Rather than a fixed entity, the region of the “Mediterranean” is defined by continuous trade and exchange across the sea, and encompasses many evanescent and even contradictory concepts. Considered the “cradle of European civilization,” the Mediterranean is where Greco-Roman art and culture originated and has been continually adapted and renewed . In particular, the Mediterranean has served as a path along which Eastern women move to the center of Greek power, and it holds female human/animal hybrids that seduce and threaten. This exhibition examines representations of women of the Mediterranean as monster, queen, seductress, scorned lover, and exotic object of desire. Images of women from African and Eastern cultures also broaden our conception of the Mediterranean and address the legacies of colonialism that bind the region. From ancient pottery shards to Picasso’s ceramic plate, from Cartari’s female deities to the nineteenth century photographs of veiled women from the East, these works point to the multiple constructions of the Mediterranean as well as the charged and changing representations of women from history and myth.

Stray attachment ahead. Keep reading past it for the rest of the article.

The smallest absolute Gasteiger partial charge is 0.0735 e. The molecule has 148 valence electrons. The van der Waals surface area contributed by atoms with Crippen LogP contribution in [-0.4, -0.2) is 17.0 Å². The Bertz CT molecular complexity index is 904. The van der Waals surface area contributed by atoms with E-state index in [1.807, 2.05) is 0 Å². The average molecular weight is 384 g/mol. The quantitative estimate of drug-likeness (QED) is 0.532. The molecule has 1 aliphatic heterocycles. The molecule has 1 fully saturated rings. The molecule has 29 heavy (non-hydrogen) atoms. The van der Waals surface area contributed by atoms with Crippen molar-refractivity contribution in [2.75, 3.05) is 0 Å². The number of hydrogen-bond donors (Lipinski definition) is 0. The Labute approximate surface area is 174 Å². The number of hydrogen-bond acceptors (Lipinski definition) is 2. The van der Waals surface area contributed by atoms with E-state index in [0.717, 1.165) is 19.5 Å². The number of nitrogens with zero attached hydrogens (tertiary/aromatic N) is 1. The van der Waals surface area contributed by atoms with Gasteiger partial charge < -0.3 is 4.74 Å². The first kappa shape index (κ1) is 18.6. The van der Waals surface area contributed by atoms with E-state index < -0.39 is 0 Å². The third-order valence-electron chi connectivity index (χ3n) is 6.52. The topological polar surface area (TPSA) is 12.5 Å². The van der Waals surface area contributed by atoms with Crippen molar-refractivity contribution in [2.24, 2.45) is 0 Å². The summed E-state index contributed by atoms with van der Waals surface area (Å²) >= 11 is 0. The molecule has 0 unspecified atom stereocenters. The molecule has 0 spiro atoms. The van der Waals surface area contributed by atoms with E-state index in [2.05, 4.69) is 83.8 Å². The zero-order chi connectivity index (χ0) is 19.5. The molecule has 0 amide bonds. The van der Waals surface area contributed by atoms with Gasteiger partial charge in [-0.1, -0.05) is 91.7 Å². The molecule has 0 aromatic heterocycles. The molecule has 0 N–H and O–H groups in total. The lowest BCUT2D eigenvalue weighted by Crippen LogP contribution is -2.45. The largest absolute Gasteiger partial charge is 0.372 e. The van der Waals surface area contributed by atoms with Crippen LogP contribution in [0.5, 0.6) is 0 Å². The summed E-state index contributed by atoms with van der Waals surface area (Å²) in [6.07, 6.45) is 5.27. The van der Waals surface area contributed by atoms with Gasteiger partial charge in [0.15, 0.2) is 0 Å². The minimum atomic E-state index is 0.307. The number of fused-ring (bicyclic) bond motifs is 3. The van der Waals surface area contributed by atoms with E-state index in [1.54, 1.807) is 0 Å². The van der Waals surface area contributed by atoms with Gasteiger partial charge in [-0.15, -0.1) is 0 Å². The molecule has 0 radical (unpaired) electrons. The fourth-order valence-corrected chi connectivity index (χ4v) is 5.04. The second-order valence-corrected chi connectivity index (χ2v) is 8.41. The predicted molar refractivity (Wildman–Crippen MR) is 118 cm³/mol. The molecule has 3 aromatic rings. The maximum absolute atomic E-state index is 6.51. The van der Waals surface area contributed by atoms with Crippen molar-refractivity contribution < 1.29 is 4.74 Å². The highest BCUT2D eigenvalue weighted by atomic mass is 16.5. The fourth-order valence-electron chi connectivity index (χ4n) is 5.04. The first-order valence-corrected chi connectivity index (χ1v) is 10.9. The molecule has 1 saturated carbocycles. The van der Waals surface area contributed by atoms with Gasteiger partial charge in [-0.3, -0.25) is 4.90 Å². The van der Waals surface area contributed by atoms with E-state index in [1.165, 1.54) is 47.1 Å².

The exhibition Revealing Mediterranean Women held at the Bowdoin College Museum of Art in 2014 included twenty works from museums and private collections across the United States. Experience the exhibit here.